Amusement park case shows Israel’s growing racism
One incident of racism, though small in relation to decades of institutionalised discrimination against Israel’s Arab citizens, has triggered an uncharacteristic bout of Israeli soul-searching.
Superland, a large amusement park near Tel Aviv, refused to accept a booking from an Arab school on its preferred date in late May. But when a staff member called back impersonating a Jew, Superland accepted the booking.
As the story went viral on social media, the park’s managers hurriedly offered an excuse: they provide separate days for Jewish and Arab children to keep them apart and prevent friction.
But government ministers led an outpouring of revulsion. Tzipi Livni, the justice minister, called the incident a “symptom of a sick democracy”. The defence minister, Moshe Yaalon, was “ashamed”. Benjamin Netanyahu, the prime minister, demanded that the “racist” policy be halted immediately.
Such sensitivity appears to be a reaction to an explosion of popular racism in the past few months against the 20 per cent of Israelis who belong to the country’s Palestinian Arab minority. Some Israeli Jews have started to find the endless parade of bigotry disturbing.
Israeli TV recently revealed, for example, that a group of children with cancer who had been offered a free day at a swimming pool were refused entry once managers discovered that they were Bedouin.
According to another TV investigation, Israel’s banks have a secret policy of rejecting any Arab customer who tries to transfer an account to a branch in a Jewish community, even though this violates banking regulations.
Settlers, whose violence was once restricted to setting fire to the crops of Palestinians or rampaging through their villages in the West Bank, are now as likely to attack Arab communities inside Israel. Torched mosques, offensive graffiti on churches and the torching of cars in “price-tag” attacks have become common.
Similarly, reports of vicious attacks on Arab citizens are becoming a news staple. Recent incidents have included the near-fatal beating of a street cleaner, and the case of a bus driver who held his gun to an Arab passenger’s head, threatening to pull the trigger unless the man showed his ID.
Also going viral were troubling mobile-phone photos of a young Arab woman surrounded by a mob of respectable-looking commuters and shoppers as she waited for a train. As they hit her and pulled off her hijab, station guards looked on impassively.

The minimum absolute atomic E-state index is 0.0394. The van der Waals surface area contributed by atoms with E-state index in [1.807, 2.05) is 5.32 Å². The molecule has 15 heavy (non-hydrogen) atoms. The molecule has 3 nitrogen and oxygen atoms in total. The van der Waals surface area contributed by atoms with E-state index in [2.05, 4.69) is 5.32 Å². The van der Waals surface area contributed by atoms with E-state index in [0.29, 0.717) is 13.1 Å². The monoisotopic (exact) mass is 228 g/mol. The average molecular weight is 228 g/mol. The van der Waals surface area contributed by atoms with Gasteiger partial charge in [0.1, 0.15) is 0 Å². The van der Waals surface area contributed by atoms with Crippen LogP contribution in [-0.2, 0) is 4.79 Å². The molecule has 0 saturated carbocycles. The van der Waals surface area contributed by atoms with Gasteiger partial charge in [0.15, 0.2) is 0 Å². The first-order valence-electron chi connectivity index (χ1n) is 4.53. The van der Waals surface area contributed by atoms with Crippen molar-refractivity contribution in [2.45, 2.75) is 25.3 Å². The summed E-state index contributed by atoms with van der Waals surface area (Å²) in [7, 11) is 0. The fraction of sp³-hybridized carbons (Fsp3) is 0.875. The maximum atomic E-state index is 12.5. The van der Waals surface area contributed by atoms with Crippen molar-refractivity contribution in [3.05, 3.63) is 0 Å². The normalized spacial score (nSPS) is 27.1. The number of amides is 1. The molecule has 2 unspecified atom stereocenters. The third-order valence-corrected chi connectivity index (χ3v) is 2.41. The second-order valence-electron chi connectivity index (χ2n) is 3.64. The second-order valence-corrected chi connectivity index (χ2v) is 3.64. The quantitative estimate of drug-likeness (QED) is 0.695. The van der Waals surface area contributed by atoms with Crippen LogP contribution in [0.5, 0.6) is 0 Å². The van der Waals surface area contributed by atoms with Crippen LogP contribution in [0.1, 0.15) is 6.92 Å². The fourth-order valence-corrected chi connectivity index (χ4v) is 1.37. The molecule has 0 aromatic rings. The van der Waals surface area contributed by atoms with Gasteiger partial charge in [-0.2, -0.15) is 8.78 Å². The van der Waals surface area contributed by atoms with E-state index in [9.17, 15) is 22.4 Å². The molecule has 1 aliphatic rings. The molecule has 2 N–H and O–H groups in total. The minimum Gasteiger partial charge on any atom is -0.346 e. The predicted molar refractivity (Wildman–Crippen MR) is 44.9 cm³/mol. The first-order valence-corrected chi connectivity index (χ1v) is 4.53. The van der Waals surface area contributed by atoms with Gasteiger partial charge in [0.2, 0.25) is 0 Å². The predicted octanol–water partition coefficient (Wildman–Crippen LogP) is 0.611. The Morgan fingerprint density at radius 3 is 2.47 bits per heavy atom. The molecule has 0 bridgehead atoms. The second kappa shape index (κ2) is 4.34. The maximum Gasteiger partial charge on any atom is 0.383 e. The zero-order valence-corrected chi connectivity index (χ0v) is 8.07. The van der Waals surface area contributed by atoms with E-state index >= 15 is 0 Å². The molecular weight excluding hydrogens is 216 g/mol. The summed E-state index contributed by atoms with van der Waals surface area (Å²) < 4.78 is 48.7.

However welcome official denunciations of these events are, the government’s professed outrage does not quite wash.
While Mr Netanyahu and his allies on the far right were castigating Superland for racism, they were busy backing a grossly discriminatory piece of legislation the newspaper Haaretz called “one of the most dangerous” measures ever to come before the parliament.
The bill will give Israelis who have served in the army a whole raft of extra rights in land and housing, employment, salaries and more. The catch is that almost all of the country’s 1.5 million Arab citizens are excluded from military service. The benefits will be reserved for Jews only.
Superland’s offence pales to insignificance when compared to that, or to the decades of officially sanctioned discrimination against the Arab minority.
An editorial in Haaretz this month said Israel is “two separate states, one Arab and one Jewish”.
The segregation is enforced in all the main spheres of life: land allocation and housing, citizenship rights, education, employment.
None of this is accidental. It was intended this way to guarantee Israel’s future as a Jewish state. Legal groups have identified 57 laws that overtly discriminate between Jewish and Arab citizens, with a dozen more before lawmakers.
The wave of popular prejudice and racist violence is no accident either. It has been unleashed by the increasingly inflammatory rhetoric of politicians like Mr Netanyahu, whose constant fearmongering casts Arab citizens as disloyal, a fifth column and a demographic threat.
So why, if the state is so committed to subjugating and excluding Arab citizens, and the government so determined to increase the weight of discriminatory laws, are they decrying Superland’s racism?
To make sense of this, you must understand how desperately Israel has sought to distinguish itself from apartheid South Africa.
Israel cultivates, as South Africa once did, what scholars call “grand apartheid”. This is segregation, largely covert and often explained by security or cultural differences, to ensure that control of resources remains fully with the privileged community.
At the same time, Israel long shied away from what some call “petty apartheid” – the overt, symbolic, but far less significant segregation of park benches, buses and toilets.
The avoidance of petty apartheid has been the key to Israel’s success in obscuring from the world’s view its grand apartheid, most obviously in the occupied territories but also inside Israel itself.
This month South Africa’s departing ambassador to Israel, Ismail Coovadia, warned that Israel was a “replication of apartheid”. The idea that the world may soon wake up to this comparison deeply unnerves Mr Netanyahu and the right wing in Israel’s politics.
The threat posed by what happened at Superland, and the coverage of it, is that such incidents of unofficial and improvised racism may one day unmask the much more sinister and organised campaign of “grand apartheid” that Israel’s leaders have overseen for decades.
Jonathan Cook is an independent journalist based in Nazareth